Dairyland also is offering unique stacked soybean varieties for 2005 that include RR and STS tolerance, a trait from Dupont. Dairyland has offered the STS trait since 1993 but only recently received permission from both Monsanto and Dupont to stack the two traits. Together, the traits should help growers obtain one-pass control of weeds in soybeans, Strachota says.

Dairyland has one of the largest staffs of corn plant breeders in the independent segment of the industry with four corn breeders. The company relies on their efforts to seek the best products for its geographic area. “We can focus our efforts on the markets we serve and go with the best products instead of making trade-offs to take a product that will be adapted more broadly across the entire Corn Belt,” Strachota explains. The company also specializes in the corn silage market with a new line of hybrids called highly digestible forage (HiDF) hybrids.

Dairyland is a major player in the alfalfa seed market with the first hybrid alfalfa product ever sold. It took a Dairyland Seed researcher 24 years to develop the hybrid alfalfa. But today the company is seeing the rewards with strong sales and a second hybrid line coming onto the market soon.

Looking ahead, Strachota says the seed business will continue to be challenging especially for regionals like Dairyland. “We're all working at the same question of trying to maintain and improve the bottom line so we can build our future while selling seed at the highest prices ever due to technology fees,” he says. “And we're finding our seed margins are squeezed due to the cost of technology that regional seed companies pay. That's a big challenge. It will take more precision in running a business. There is much less room for error, whether small or large.”

Beck's Hybrids

In the early 1990s, Purdue University asked Sonny Beck to prepare a paper on the future of small- and medium-sized seed companies. What he learned changed the course of Beck's Hybrids. In the paper, Beck wrote that, by 2000, one-third of the companies would be gone, one-third merged with others and only one-third would be known by their own name. Would Beck's be among those still in business under its own name? It was going to take a change in strategy to ensure Beck's future.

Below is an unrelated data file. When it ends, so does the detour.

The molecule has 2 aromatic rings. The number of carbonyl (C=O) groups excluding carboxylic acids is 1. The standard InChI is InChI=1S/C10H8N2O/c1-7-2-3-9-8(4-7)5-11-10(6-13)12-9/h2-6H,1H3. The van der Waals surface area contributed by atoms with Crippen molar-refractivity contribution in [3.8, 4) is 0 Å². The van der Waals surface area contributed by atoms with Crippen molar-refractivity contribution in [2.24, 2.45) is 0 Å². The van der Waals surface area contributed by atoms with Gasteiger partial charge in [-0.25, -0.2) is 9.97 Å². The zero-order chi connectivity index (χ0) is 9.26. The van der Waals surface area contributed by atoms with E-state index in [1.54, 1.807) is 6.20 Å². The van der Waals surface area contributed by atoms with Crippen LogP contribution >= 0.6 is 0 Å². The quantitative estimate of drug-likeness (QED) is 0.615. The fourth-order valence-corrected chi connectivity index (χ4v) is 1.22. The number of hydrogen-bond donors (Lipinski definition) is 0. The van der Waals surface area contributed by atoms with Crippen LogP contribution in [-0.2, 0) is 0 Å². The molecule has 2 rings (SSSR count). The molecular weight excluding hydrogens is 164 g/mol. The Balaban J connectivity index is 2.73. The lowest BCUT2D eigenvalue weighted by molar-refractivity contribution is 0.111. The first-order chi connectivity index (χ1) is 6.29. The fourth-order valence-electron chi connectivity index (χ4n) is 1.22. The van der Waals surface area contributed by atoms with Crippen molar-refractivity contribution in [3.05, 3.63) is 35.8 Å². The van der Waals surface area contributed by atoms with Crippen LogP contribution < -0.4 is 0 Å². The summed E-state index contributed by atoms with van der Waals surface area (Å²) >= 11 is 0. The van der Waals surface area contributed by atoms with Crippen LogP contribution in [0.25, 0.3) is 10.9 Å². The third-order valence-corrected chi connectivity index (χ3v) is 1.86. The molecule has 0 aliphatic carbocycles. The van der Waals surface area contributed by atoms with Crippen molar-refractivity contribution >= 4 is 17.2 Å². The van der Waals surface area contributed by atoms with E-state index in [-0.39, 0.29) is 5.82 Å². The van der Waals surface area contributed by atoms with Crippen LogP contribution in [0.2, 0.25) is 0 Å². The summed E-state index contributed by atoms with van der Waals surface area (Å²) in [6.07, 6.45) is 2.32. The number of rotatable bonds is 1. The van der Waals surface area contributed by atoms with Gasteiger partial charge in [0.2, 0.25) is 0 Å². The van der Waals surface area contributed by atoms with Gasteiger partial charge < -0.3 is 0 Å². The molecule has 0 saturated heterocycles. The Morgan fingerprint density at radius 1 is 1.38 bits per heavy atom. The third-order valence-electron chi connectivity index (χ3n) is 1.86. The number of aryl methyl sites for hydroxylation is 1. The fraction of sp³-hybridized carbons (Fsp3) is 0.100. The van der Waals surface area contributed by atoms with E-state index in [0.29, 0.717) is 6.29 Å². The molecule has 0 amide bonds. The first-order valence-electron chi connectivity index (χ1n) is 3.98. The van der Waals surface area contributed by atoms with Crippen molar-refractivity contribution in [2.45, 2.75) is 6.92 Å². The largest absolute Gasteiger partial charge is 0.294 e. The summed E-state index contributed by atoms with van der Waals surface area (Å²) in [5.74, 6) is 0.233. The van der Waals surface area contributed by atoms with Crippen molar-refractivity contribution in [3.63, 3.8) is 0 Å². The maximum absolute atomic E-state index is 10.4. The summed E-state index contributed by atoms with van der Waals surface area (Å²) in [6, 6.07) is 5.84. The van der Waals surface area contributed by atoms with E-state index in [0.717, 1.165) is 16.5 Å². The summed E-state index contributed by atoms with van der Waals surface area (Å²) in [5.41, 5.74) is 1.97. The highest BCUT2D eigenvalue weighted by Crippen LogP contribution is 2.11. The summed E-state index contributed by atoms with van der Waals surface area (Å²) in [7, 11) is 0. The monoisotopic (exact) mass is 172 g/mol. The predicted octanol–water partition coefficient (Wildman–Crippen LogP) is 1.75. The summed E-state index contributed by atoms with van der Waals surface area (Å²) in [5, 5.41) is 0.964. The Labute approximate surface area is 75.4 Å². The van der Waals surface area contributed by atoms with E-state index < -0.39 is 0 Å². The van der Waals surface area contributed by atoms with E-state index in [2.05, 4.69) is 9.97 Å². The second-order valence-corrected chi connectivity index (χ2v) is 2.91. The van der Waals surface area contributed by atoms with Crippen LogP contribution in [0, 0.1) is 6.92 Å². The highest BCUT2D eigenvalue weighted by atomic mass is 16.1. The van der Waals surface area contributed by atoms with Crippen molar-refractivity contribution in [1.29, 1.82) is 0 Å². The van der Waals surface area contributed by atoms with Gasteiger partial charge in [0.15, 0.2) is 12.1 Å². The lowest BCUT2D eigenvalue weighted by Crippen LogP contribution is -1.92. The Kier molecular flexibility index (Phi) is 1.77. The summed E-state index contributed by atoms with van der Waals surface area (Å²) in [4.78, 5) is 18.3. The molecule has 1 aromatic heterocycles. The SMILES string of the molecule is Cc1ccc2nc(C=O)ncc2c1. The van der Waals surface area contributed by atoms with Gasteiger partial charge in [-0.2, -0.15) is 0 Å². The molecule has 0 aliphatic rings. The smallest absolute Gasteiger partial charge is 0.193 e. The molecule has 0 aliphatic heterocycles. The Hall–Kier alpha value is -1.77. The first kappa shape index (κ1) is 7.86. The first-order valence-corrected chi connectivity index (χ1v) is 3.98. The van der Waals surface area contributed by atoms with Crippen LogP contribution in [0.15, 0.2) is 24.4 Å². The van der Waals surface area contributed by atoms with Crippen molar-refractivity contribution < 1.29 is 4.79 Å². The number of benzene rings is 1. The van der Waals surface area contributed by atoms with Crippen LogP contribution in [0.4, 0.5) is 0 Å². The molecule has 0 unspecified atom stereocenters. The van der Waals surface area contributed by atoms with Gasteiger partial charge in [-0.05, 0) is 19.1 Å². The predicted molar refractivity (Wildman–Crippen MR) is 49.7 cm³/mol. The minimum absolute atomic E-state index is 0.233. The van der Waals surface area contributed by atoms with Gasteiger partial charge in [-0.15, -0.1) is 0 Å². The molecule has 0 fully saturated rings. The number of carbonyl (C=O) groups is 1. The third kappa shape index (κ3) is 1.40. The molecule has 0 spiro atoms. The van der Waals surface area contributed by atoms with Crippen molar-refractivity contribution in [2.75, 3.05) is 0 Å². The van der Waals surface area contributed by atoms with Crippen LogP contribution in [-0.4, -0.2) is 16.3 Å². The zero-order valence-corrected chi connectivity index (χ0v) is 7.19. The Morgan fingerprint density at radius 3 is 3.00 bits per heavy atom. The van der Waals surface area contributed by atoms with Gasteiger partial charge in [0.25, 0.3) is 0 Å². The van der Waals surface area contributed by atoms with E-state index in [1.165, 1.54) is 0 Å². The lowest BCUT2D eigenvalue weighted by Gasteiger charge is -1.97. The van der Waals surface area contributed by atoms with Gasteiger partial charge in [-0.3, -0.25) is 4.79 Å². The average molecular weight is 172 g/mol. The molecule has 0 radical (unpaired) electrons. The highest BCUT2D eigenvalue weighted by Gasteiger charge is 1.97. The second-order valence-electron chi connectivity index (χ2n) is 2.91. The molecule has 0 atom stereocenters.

“We decided we were going to succeed by carving out our area and saying we will be one of the three to five major players in it to deliver product to a customer,” Beck explains. “There is only room for three to five major players in any given market in a capitalist society.”

The company embarked on a plan to increase sales 20% a year for five years. It increased its market area by moving from a 90-mile radius of Atlanta, IN, to a 140-mile radius. Then Beck's added district sales representatives to the payroll. As a result, the company met the 20% growth goal each year and continues to post impressive sales growth today.

Beck says the company now is the second largest seed provider in its market area. Being a major player is important to keeping access to traits and other seed products. “The strategy is to be a big enough player in a certain area that [other seed companies] have to deal with you,” he explains. “If you're going to sell in this area, you're going to know we're here.”

To survive in the future, the company must help customers select and grow the best products for each field, Beck says. “We will survive by giving that grower the very best agronomic information on how to plant that $200 bag on that field so he has success,” he says. “If we're good at it and they trust us, they'll be back next year. You better be good at helping the grower get the most from every acre he has.”